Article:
South African court rejects effort to delay corruption trial
JOHANNESBURG (AP) — A South African court has dismissed former President Jacob Zuma’s attempt to remove the prosecutor from his upcoming corruption trial.
Zuma’s lawyers sought to appeal an earlier ruling that rejected his effort to have the prosecutor taken off his corruption case. That application was dismissed Wednesday by Pietermaritzburg High Court Judge Piet Koen, on the grounds that Zuma’s attempt to remove the prosecutor “lacks reasonable prospects of success.”
Zuma, South Africa’s president from 2009 to 2018 before he was ousted by his African National Congress party amid wide-ranging allegations of corruption, had argued that lead prosecutor Billy Downer is biased against him. His lawyers accused Downer of leaking confidential information about his case to the media and being a witness in a separate case against him by the opposition party, the Democratic Alliance.
The efforts to have Downer removed have delayed the start of Zuma’s corruption trial, which is now scheduled to begin on April 11.
Zuma is accused of receiving bribes from French arms manufacturer Thales through his former financial adviser Schabir Shaik, who was convicted and sentenced on related charges in 2005. Downer led the prosecution that resulted in Shaik’s conviction.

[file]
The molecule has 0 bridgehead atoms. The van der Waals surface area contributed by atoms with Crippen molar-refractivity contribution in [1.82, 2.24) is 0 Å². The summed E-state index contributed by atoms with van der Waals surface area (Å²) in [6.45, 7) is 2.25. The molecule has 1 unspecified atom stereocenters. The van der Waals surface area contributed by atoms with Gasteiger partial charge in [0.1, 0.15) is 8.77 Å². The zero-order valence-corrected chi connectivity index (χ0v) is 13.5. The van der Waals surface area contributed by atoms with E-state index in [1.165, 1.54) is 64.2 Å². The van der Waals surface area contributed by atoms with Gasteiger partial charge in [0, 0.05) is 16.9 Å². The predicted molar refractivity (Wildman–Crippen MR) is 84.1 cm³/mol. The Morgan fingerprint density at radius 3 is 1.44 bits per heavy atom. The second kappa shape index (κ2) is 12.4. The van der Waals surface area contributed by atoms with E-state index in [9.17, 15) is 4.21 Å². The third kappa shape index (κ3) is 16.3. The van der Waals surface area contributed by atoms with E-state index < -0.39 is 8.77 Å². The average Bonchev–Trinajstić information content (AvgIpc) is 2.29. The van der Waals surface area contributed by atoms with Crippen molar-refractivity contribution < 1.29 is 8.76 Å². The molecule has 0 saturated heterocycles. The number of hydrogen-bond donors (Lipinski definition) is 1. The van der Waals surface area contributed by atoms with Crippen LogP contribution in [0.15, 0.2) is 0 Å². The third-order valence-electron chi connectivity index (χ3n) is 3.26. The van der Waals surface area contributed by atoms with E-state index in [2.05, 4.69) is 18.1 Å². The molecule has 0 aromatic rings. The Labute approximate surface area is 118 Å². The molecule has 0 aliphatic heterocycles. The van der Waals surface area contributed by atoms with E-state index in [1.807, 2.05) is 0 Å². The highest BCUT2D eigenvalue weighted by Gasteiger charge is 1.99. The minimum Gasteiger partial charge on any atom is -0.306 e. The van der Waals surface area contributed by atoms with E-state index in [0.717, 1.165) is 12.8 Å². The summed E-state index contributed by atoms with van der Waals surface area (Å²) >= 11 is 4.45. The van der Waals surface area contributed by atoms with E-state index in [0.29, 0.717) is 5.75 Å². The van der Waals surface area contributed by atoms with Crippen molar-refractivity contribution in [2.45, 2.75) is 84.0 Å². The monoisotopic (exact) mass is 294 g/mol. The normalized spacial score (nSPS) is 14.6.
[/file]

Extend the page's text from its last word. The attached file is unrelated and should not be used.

Zuma’s lawyers still have the option to petition the country’s Supreme Court of Appeal, which could further delay the corruption trial.
In a separate case, Zuma was sentenced to 15 months imprisonment for defying a Constitutional Court order that he testify at a state-backed commission of inquiry investigating corruption allegations during his presidential term.
Zuma’s imprisonment last year sparked riots in South Africa’s KwaZulu-Natal and Gauteng provinces in which more than 300 died and an estimated $1.7 billion damage to property that was looted or destroyed.
Zuma was released from prison in September on medical parole, for an undisclosed ailment. In December the courts ruled that Zuma’s parole was invalid and ordered him to return to prison, a decision that his lawyers are appealing.